Proposal Guidelines

M.S. and Ph.D. Research Proposals:

All ANSC graduate students must present to their advisory committees a thesis (M.S.) or dissertation (Ph.D.) research proposal for approval during the initial stages of their graduate studies. The timeline for submission is the end of the second semester for M.S. and the end of the third semester for Ph.D. students.

  • Why so early in the program?  While these deadlines may seem early in comparison to some other programs, preparation of the proposal early in your graduate program will help focus your research and aid you in completing your program in a timely fashion.  Otherwise, you may jump from project to project without ever focusing on clear objectives or completing any publishable data.
  • What goes into a research proposal? A research proposal should describe the problem you are studying, why it is important to study it, and how are you going to answer the questions involved in solving the problem.
    • What is the goal (big picture) and why is it important?
    • What is already known?
    • Why do we need to know more?
    • What questions will you ask and how will you obtain the answers to your hypotheses?
      • Will you have the resources (equipment, animals, and training) necessary to complete the research?
    • Will your answers be valid? Will you be using the best approach to obtain the answers to your question? That is, what methods will you use and what are the appropriate statistical methods for the type of data you will obtain? How many samples/animal/replicates will you need to perform in order to obtain statistically significant results?
  • How do I choose a problem to study?  Talk with your advisor!  Research is expensive so you will need to work within the parameters of your advisor’s research program unless you have your own funding. Most advisors enjoy talking science – but you should be prepared – read your advisor’s publications!  Read theses/ dissertations of previous graduate students from your lab (see online dissertation database available through library website: http://drum.lib.umd.edu/  and http://www.lib.umd.edu/dbfinder/id/UMD07254).

Typical terms used in research proposals include strategy, approach, hypotheses, aims, objectives, and mechanisms.  These words can be confusing to someone who hasn’t been involved in research before.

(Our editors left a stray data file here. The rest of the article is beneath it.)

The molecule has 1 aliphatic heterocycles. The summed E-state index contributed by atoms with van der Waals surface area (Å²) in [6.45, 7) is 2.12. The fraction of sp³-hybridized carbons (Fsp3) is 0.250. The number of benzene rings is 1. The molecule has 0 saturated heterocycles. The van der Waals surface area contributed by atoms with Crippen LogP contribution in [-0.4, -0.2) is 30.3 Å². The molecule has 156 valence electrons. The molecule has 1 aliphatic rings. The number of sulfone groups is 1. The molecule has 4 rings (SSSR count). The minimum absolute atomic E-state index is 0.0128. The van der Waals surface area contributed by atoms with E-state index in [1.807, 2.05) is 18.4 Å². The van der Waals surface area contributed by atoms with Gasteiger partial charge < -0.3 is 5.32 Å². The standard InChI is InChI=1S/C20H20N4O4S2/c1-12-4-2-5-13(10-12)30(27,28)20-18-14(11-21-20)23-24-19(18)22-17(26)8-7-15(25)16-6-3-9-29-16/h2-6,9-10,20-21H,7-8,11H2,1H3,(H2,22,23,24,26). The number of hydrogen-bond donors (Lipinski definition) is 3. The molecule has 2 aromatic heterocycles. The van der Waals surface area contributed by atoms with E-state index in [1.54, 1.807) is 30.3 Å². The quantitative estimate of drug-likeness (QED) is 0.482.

• Strategy - a careful plan or method for achieving a particular goal, usually over a long period of time. More specifically, it is how a research team will meet its overall goals and objectives.
  • Approach - a way of dealing with something.  In research, a cellular and molecular biology approach would mean that cellular and molecular biology techniques will be used to answer the question, while a genomics approach would focus more on evaluating genetic sequence information available in large databases.
  • Hypothesis - a tentative statement that proposes a possible explanation to some phenomenon or response. A testable hypothesis should include a prediction that you can assess using techniques available to your lab. An easily testable hypothesis is “If I ask the graduate director a question which can be easily answered by looking at the ANSC website, then she will frown at me.” 
  • Aim vs. objective - Though very similar, an "aim" is a general direction or intent, while an "objective" is a more specific or concrete goal or accomplishment.
  • Mechanism - a natural or established process by which something takes place or is brought about. For example, the binding of a ligand to a receptor that initiates a specific cascade of intracellular events.

Example of an animal sciences-related problem:

  • Problem – Fertility has decreased in dairy cows selected for high milk production.
  • Significance - This has a large economic impact on dairy production.
  • Question – What genes are responsible for this decrease in fertility? 
  • Approach – Genomics
  • Strategy – Will use the large genetic databases that are available   
  • Research hypothesis – Genes that are closely linked to milk production affect reproductive success.
  • Aims – 1. Identify genes that are linked to known milk production QTLs. 2. Determine whether any of these genes might be involved in reproduction.

Writing Your Proposal:

You should establish ahead of time with your committee what specific format to follow. Typically, a proposal should follow the format of a grant proposal narrative (i.e., the portion of a NIFA, NIH, or NSF grant proposal that actually describes the proposed research plan), which commonly has a page limit of 10-18 pages (depending on the agency) single spaced (11 – 12 pt Arial/Times Roman font), but your committee may request double-spaced text for readability. Some committees may request that a complete literature review be included; this will likely result in a longer proposal. A research proposal should be realistic. Usually, the M.S. proposal will propose a more limited number of objectives relating to ongoing research utilizing methods already established in the lab. A Ph.D. proposal will be more comprehensive and may involve development of new approaches and/or methodology that add more risk/innovative than the typical M.S. proposal.